A Bridge Not Too Far

Now that the ec­stasy is over, it is time for Pak­istan’s ex­porters to do some soul-search­ing and work to­wards de­riv­ing max­i­mum ben­e­fits from GSP Plus.

Southasia - - SPECIAL FEATURE - By Ma­jyd Aziz The writer is for­mer pres­i­dent of the Karachi Cham­ber of Com­merce and In­dus­try.

Pak­istan’s ex­porters, as well as the Com­merce and For­eign Min­istries, were in a state of eu­pho­ria in the first week of De­cem­ber 2013, when the Euro­pean Par­lia­ment an­nounced that Pak­istan would be a ben­e­fi­ciary of the GSP Plus sta­tus from Jan­uary 01, 2014, sub­ject to gov­ern­ing reg­u­la­tions as stip­u­lated un­der Reg­u­la­tion 978/2012 of Oc­to­ber 2012.

Pak­istan has met the el­i­gi­bil­ity cri­te­ria of vul­ner­a­bil­ity (less than two per­cent mar­ket share), low di­ver­si­fi­ca­tion (less than seven prod­ucts con­sti­tut­ing more than 75 per­cent of its ex­ports to the EU), and sus­tain­able de­vel­op­ment and good gov­er­nance com­mit­ments (rat­i­fi­ca­tion and promised im­ple­men­ta­tion of 16 hu­man rights and la­bor rights con­ven­tions, plus 11 con­ven­tions cov­er­ing en­vi­ron­ment, anti-ter­ror­ism, anti-nar­cotics etc). The sta­tus also boosts the po­si­tion and im­age of Pak­istan in Europe, and, more im­por­tantly, sends a pos­i­tive mes­sage to the global mar­ket­place.

The coun­try’s ex­porters and pol­i­cy­mak­ers must un­der­stand that com­pla­cency would no more be an ex­cuse and that strict ad­her­ence to the EU reg­u­la­tions must be the key ob­jec­tive. The ini­tial ben­e­fit is only for three years, ex­tend­able to ten, depend­ing on Pak­istan’s per­for­mance within the pre­scribed frame­work. The fa­cil­ity could be with­drawn if Pak­istan is un­suc­cess­ful in im­ple­ment­ing any con­ven­tions.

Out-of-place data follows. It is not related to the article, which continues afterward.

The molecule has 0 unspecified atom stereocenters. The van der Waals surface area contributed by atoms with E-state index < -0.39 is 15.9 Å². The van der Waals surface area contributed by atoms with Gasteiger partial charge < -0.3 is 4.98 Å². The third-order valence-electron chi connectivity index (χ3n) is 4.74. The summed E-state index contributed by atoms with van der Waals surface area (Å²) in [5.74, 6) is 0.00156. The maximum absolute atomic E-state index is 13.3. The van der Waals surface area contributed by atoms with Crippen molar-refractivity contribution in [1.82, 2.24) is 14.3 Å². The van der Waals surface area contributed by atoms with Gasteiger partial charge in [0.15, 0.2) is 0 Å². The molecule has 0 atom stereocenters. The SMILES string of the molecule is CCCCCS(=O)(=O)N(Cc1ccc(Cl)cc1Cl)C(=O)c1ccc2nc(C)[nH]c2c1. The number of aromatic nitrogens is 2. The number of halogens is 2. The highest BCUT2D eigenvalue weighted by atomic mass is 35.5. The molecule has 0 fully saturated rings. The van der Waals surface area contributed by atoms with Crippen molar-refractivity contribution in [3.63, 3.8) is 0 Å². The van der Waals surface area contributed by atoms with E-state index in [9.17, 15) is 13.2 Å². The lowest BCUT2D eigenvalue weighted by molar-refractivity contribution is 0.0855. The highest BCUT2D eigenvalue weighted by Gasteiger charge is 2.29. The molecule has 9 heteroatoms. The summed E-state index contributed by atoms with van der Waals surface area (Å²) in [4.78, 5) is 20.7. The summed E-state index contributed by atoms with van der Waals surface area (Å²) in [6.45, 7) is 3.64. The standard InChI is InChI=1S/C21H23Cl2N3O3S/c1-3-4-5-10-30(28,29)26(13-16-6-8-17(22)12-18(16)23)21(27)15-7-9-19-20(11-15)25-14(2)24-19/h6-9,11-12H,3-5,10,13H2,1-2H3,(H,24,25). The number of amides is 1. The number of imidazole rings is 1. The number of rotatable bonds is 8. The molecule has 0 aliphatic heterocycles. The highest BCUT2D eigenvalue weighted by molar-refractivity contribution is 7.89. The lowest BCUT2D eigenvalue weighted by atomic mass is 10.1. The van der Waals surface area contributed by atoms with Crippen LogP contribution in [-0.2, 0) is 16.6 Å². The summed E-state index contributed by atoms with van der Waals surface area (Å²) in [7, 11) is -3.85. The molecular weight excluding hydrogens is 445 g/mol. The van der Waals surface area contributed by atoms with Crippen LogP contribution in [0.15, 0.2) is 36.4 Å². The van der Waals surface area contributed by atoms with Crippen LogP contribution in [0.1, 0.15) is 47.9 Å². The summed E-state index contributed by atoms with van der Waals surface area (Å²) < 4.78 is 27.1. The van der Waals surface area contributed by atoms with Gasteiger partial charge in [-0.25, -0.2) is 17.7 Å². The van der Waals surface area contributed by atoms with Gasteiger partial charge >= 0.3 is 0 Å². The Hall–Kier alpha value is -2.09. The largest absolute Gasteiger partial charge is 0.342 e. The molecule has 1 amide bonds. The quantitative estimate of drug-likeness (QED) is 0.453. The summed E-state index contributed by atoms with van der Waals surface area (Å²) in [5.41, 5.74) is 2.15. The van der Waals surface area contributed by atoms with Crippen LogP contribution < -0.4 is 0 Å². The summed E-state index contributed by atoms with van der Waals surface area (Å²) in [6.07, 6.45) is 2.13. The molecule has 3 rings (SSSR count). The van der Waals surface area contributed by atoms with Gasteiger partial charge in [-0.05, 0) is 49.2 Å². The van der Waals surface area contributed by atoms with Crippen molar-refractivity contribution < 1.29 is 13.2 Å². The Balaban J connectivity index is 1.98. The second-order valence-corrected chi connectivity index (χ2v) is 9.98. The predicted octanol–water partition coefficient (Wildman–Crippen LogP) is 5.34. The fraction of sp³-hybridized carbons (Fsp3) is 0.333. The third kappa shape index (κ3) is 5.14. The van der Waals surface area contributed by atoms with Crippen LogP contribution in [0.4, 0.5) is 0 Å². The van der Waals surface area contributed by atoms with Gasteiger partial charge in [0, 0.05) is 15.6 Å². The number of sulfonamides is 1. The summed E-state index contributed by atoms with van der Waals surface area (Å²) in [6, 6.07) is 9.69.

It is im­por­tant to note that the scheme also de­fines a spe­cific role for third-party um­pir­ing to as­cer­tain strict com­pli­ance. Pak­istani ex­porters must also keep in fo­cus the fact that un­fair trade prac­tices could trig­ger neg­a­tive eval­u­a­tion. More­over, the global re­quire­ments of san­i­tary and phyto-san­i­tary and tech­ni­cal bar­ri­ers to trade would weigh heav­ily in fu­ture de­ci­sions. Over­all, Pak­istan must de­velop the mind­set of ben­e­fit­ing from GSP Plus and must en­sure that this is not vi­ti­ated due to in­cau­tious, in­ten­tional or in­ad­ver­tent ac­tions by stake­hold­ers. The dice is loaded prag­mat­i­cally of the 27

against Pak­istan and to even out the odds, the coun­try must be se­ri­ously ready to pluck the ripe fruit.